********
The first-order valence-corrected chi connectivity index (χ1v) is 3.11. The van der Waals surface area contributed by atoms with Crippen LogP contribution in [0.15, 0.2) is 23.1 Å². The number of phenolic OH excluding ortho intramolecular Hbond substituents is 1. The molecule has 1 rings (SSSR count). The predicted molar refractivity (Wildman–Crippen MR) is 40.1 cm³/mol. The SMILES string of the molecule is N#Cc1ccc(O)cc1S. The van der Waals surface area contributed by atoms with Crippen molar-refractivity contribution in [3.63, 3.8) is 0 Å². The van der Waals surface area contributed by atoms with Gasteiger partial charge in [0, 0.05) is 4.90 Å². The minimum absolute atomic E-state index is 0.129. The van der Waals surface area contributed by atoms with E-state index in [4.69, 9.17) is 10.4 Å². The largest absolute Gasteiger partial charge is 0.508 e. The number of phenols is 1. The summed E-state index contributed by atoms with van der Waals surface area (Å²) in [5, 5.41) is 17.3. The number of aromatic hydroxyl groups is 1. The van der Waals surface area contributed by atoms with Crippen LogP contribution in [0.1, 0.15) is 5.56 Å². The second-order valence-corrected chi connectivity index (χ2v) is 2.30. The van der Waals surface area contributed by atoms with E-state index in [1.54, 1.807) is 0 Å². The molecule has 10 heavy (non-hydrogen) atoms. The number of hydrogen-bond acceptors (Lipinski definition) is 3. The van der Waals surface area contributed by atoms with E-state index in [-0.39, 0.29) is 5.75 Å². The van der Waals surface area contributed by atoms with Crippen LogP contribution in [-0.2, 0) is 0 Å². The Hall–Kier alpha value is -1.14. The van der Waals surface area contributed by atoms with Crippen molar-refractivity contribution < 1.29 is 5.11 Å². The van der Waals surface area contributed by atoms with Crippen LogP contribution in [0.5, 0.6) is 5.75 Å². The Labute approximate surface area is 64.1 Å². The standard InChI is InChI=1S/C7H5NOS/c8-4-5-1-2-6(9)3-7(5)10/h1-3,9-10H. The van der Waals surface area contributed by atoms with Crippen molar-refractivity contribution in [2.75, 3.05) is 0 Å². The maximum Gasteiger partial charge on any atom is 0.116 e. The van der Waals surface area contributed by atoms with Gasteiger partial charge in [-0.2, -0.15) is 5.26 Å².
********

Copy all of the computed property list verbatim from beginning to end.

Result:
The first-order valence-corrected chi connectivity index (χ1v) is 3.11. The van der Waals surface area contributed by atoms with Crippen LogP contribution in [0.15, 0.2) is 23.1 Å². The number of phenolic OH excluding ortho intramolecular Hbond substituents is 1. The molecule has 1 rings (SSSR count). The predicted molar refractivity (Wildman–Crippen MR) is 40.1 cm³/mol. The SMILES string of the molecule is N#Cc1ccc(O)cc1S. The van der Waals surface area contributed by atoms with Crippen molar-refractivity contribution in [3.63, 3.8) is 0 Å². The van der Waals surface area contributed by atoms with Gasteiger partial charge in [0, 0.05) is 4.90 Å². The minimum absolute atomic E-state index is 0.129. The van der Waals surface area contributed by atoms with E-state index in [4.69, 9.17) is 10.4 Å². The largest absolute Gasteiger partial charge is 0.508 e. The number of phenols is 1. The summed E-state index contributed by atoms with van der Waals surface area (Å²) in [5, 5.41) is 17.3. The number of aromatic hydroxyl groups is 1. The van der Waals surface area contributed by atoms with Crippen LogP contribution in [0.1, 0.15) is 5.56 Å². The second-order valence-corrected chi connectivity index (χ2v) is 2.30. The van der Waals surface area contributed by atoms with E-state index in [1.54, 1.807) is 0 Å². The molecule has 10 heavy (non-hydrogen) atoms. The number of hydrogen-bond acceptors (Lipinski definition) is 3. The van der Waals surface area contributed by atoms with E-state index in [-0.39, 0.29) is 5.75 Å². The van der Waals surface area contributed by atoms with Crippen LogP contribution in [-0.2, 0) is 0 Å². The Hall–Kier alpha value is -1.14. The van der Waals surface area contributed by atoms with Crippen molar-refractivity contribution < 1.29 is 5.11 Å². The van der Waals surface area contributed by atoms with Crippen LogP contribution in [0.5, 0.6) is 5.75 Å². The Labute approximate surface area is 64.1 Å². The standard InChI is InChI=1S/C7H5NOS/c8-4-5-1-2-6(9)3-7(5)10/h1-3,9-10H. The van der Waals surface area contributed by atoms with Crippen molar-refractivity contribution in [2.75, 3.05) is 0 Å². The maximum Gasteiger partial charge on any atom is 0.116 e. The van der Waals surface area contributed by atoms with Gasteiger partial charge in [-0.2, -0.15) is 5.26 Å².